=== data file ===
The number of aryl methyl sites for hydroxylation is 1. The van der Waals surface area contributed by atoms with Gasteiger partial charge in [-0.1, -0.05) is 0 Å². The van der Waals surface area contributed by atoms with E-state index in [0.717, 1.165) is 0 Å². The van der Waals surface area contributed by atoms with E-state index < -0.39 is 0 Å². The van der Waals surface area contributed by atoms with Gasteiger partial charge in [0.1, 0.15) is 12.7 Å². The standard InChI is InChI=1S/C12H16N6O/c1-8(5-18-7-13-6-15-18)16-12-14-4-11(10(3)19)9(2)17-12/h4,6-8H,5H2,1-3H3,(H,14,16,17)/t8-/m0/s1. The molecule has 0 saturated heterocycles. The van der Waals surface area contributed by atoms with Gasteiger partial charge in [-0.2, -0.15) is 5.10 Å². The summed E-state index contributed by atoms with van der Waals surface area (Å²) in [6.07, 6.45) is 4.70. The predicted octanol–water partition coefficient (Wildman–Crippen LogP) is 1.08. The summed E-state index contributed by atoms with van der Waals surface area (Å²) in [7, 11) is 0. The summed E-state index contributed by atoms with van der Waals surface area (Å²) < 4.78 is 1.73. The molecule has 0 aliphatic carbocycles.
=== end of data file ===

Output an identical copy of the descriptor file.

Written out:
The number of aryl methyl sites for hydroxylation is 1. The van der Waals surface area contributed by atoms with Gasteiger partial charge in [-0.1, -0.05) is 0 Å². The van der Waals surface area contributed by atoms with E-state index in [0.717, 1.165) is 0 Å². The van der Waals surface area contributed by atoms with E-state index < -0.39 is 0 Å². The van der Waals surface area contributed by atoms with Gasteiger partial charge in [0.1, 0.15) is 12.7 Å². The standard InChI is InChI=1S/C12H16N6O/c1-8(5-18-7-13-6-15-18)16-12-14-4-11(10(3)19)9(2)17-12/h4,6-8H,5H2,1-3H3,(H,14,16,17)/t8-/m0/s1. The molecule has 0 saturated heterocycles. The van der Waals surface area contributed by atoms with Gasteiger partial charge in [-0.2, -0.15) is 5.10 Å². The summed E-state index contributed by atoms with van der Waals surface area (Å²) in [6.07, 6.45) is 4.70. The predicted octanol–water partition coefficient (Wildman–Crippen LogP) is 1.08. The summed E-state index contributed by atoms with van der Waals surface area (Å²) in [7, 11) is 0. The summed E-state index contributed by atoms with van der Waals surface area (Å²) < 4.78 is 1.73. The molecule has 0 aliphatic carbocycles.